Heather: It's just like Hamlet said, "To thine own self be true."
Cher: Hamlet didn't say that.
Heather: I think I remember Hamlet accurately.
Cher: Well, I remember Mel Gibson accurately, and he didn't say that. That Polonius guy did.
This exchange between L.A. airheads Cher and Heather, from the 1995 film Clueless, satirised the fact that growing numbers of young people were rejecting "old-fashioned" books in favour of new media. Since then, the hybrid of entertainment and education has only grown. While pedagogical information conveyed by TV and film may have been around for awhile, there's a new mode of learning that has been gaining gravitas: the "serious" comic book.
The idea, that the comic format could be a conduit for heavy issues, was successfully conveyed amid the rise of the graphic novel in 1991, with Art Spiegelman's Maus. Based on the events of the Holocaust, his message was erudite enough to earn him a Pulitzer Prize. At the beginning of the new century, Marjane Satrapi's autobiographical graphic novel Persepolis, based on her experiences of growing up in war-torn Iran, soon followed. It was then transformed into an animated film that gained praise at the prestigious Cannes Film Festival, in 2007.
Joe Sacco is one of the latest artists to throw his hat into the political comic book arena. Originally published in 1993 as nine separate comics, Sacco's Palestine earned him the respect of the late scholar Edward Said, who wrote the book's introduction. Said praised Sacco's illustrations and accessible approach to an opaque subject. He emphasised that the book, "[defies] the ordinary processes of thought, which are policed, shaped and reshaped by all sorts of pedagogical as well as ideological pressures."
Since Palestine, Sacco has produced further comic works, examining the conflict in the Middle East with Footnotes in Gaza (2009) and has created two books based on the war in Bosnia: Safe Area Gorazde (2000) and The Fixer (2003).
Sacco's trademark approach to his controversial subjects is one of emotional immediacy that links audiences to his themes quickly and directly. In his newest work, Journalism (2012), he attempts to explain why his work is becoming more popular than, say, documentaries on the same subject: "I ask pertinent visual questions, [like] how many people were there? Where was the barbed wire? Were the people sitting or standing? At the minimum I want to orient readers to a particular moment but my goal is to satisfy the eyewitness;that my drawn depiction essentially represents his or her experience."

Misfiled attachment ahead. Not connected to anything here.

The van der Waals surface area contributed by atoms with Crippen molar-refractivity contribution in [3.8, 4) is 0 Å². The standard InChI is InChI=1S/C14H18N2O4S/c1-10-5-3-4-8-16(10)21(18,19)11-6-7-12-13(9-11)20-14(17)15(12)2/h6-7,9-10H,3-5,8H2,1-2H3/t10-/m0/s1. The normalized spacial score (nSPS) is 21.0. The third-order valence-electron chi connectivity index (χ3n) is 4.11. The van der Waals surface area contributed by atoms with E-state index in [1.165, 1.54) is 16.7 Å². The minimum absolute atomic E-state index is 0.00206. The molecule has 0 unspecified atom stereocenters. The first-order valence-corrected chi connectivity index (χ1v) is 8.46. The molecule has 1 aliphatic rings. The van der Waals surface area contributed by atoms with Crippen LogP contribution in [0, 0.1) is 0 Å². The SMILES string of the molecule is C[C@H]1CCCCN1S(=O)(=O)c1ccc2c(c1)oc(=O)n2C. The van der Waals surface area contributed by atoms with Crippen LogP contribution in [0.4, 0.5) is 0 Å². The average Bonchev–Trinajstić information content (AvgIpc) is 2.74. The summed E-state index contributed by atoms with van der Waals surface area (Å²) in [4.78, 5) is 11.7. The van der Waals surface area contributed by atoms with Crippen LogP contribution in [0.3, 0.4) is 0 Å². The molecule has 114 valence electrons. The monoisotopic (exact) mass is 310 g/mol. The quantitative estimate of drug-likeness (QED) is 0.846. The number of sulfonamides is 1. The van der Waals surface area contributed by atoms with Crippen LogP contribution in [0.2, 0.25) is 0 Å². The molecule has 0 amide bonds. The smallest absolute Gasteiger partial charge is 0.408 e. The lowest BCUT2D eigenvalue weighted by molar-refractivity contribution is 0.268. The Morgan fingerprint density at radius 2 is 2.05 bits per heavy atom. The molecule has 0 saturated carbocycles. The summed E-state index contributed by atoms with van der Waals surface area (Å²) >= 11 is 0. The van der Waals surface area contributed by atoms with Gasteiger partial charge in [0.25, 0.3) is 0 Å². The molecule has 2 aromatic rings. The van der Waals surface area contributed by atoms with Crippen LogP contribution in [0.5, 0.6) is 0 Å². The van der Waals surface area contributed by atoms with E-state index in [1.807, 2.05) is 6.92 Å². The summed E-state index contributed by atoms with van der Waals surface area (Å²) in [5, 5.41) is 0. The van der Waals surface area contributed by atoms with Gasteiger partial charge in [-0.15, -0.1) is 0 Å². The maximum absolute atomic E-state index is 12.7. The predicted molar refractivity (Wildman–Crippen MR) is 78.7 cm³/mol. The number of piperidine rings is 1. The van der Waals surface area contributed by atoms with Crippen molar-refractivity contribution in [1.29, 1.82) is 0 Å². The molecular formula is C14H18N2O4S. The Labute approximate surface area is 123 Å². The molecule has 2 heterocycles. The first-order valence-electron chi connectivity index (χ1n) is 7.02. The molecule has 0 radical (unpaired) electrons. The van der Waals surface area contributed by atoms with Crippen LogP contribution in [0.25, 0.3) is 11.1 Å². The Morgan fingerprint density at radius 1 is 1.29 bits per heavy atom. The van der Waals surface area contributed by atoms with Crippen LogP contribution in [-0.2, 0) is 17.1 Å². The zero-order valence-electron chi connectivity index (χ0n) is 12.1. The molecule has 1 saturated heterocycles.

Perhaps because this approach verges on primary research, the comic genre has been welcomed and even embraced by academics. For Beginners is one of several popular series focused on academic subjects, including linguistics, physics and philosophy studies. Subjects are broken down into visual chunks, clarifying and illustrating complex points in an engaging and dynamic visual idiom. While some educators worry that graphic novels may limit students' reading skills, others believe they may actually enhance literacy. In fact, several lecturers I spoke to admitted using a few images from these books themselves in their PowerPoint lecture presentations and were insistent that students were more likely to remember material that has a visual accompaniment.
|Philosophy Graphic Novel.
For instance, Tony Corballis, a lecturer at the University of London's School of Oriental and African Studies insists that graphic textbooks, "can only impact well by broadening accessibility. They no doubt will be a springboard for tough topics, attracting young minds and are therefore of terrific relevance in spurring inclusiveness and 'widening participation' in education." When questioned whether he thinks these books may simplify subjects too much, he says they are, "no less simplifying than a lecture may be."
The rise of the use of the tablet in the classroom means that books are easier to download than ever and are visually appealing enough to sustain interest in what could otherwise be tedious subjects. "I never would have understood semiotics if I hadn't read the comic version of it," says Nadia Nabayov, a student at King's College, London, "It bored me. But the pictures helped it all make sense." The Scottish Education Board has picked up on this phenomena and is now encouraging staff to create materials for the classroom that emulate the graphic novel format.
It would seem Cher and Heather weren't so clueless after all when it came to using new media as a valuable, academic resource. With plaudits coming from Pulitzer and Cannes, the humble comic book may have found its place.
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